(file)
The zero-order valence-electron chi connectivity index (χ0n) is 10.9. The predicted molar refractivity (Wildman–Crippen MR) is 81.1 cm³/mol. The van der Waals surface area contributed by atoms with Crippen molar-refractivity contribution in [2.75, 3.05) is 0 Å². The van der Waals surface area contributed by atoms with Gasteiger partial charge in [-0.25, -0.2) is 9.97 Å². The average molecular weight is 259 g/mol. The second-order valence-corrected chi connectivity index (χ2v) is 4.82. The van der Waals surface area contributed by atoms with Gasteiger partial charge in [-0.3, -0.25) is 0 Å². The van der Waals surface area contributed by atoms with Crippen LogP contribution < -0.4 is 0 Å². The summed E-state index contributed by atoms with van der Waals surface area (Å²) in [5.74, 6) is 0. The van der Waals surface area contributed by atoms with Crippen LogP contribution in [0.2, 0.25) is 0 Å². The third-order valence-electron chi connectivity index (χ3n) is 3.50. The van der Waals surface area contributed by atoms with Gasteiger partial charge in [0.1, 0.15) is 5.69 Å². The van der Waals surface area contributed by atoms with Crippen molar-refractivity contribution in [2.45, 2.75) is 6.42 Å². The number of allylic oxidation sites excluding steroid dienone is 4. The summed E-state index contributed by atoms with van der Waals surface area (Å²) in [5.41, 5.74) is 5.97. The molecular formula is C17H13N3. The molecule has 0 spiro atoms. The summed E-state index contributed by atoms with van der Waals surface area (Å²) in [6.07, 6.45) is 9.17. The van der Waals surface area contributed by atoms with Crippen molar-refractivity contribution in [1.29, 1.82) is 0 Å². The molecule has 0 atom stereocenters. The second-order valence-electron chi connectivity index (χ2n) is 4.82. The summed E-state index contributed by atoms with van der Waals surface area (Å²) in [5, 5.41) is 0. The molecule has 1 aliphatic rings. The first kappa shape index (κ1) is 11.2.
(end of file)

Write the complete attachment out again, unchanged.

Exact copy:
The zero-order valence-electron chi connectivity index (χ0n) is 10.9. The predicted molar refractivity (Wildman–Crippen MR) is 81.1 cm³/mol. The van der Waals surface area contributed by atoms with Crippen molar-refractivity contribution in [2.75, 3.05) is 0 Å². The van der Waals surface area contributed by atoms with Gasteiger partial charge in [-0.25, -0.2) is 9.97 Å². The average molecular weight is 259 g/mol. The second-order valence-corrected chi connectivity index (χ2v) is 4.82. The van der Waals surface area contributed by atoms with Gasteiger partial charge in [-0.3, -0.25) is 0 Å². The van der Waals surface area contributed by atoms with Crippen LogP contribution < -0.4 is 0 Å². The summed E-state index contributed by atoms with van der Waals surface area (Å²) in [5.74, 6) is 0. The van der Waals surface area contributed by atoms with Crippen LogP contribution in [0.2, 0.25) is 0 Å². The third-order valence-electron chi connectivity index (χ3n) is 3.50. The van der Waals surface area contributed by atoms with Gasteiger partial charge in [0.1, 0.15) is 5.69 Å². The van der Waals surface area contributed by atoms with Crippen molar-refractivity contribution in [2.45, 2.75) is 6.42 Å². The number of allylic oxidation sites excluding steroid dienone is 4. The summed E-state index contributed by atoms with van der Waals surface area (Å²) in [5.41, 5.74) is 5.97. The molecular formula is C17H13N3. The molecule has 0 spiro atoms. The summed E-state index contributed by atoms with van der Waals surface area (Å²) in [6.07, 6.45) is 9.17. The van der Waals surface area contributed by atoms with Crippen molar-refractivity contribution in [1.29, 1.82) is 0 Å². The molecule has 0 atom stereocenters. The second-order valence-electron chi connectivity index (χ2n) is 4.82. The summed E-state index contributed by atoms with van der Waals surface area (Å²) in [5, 5.41) is 0. The molecule has 1 aliphatic rings. The first kappa shape index (κ1) is 11.2.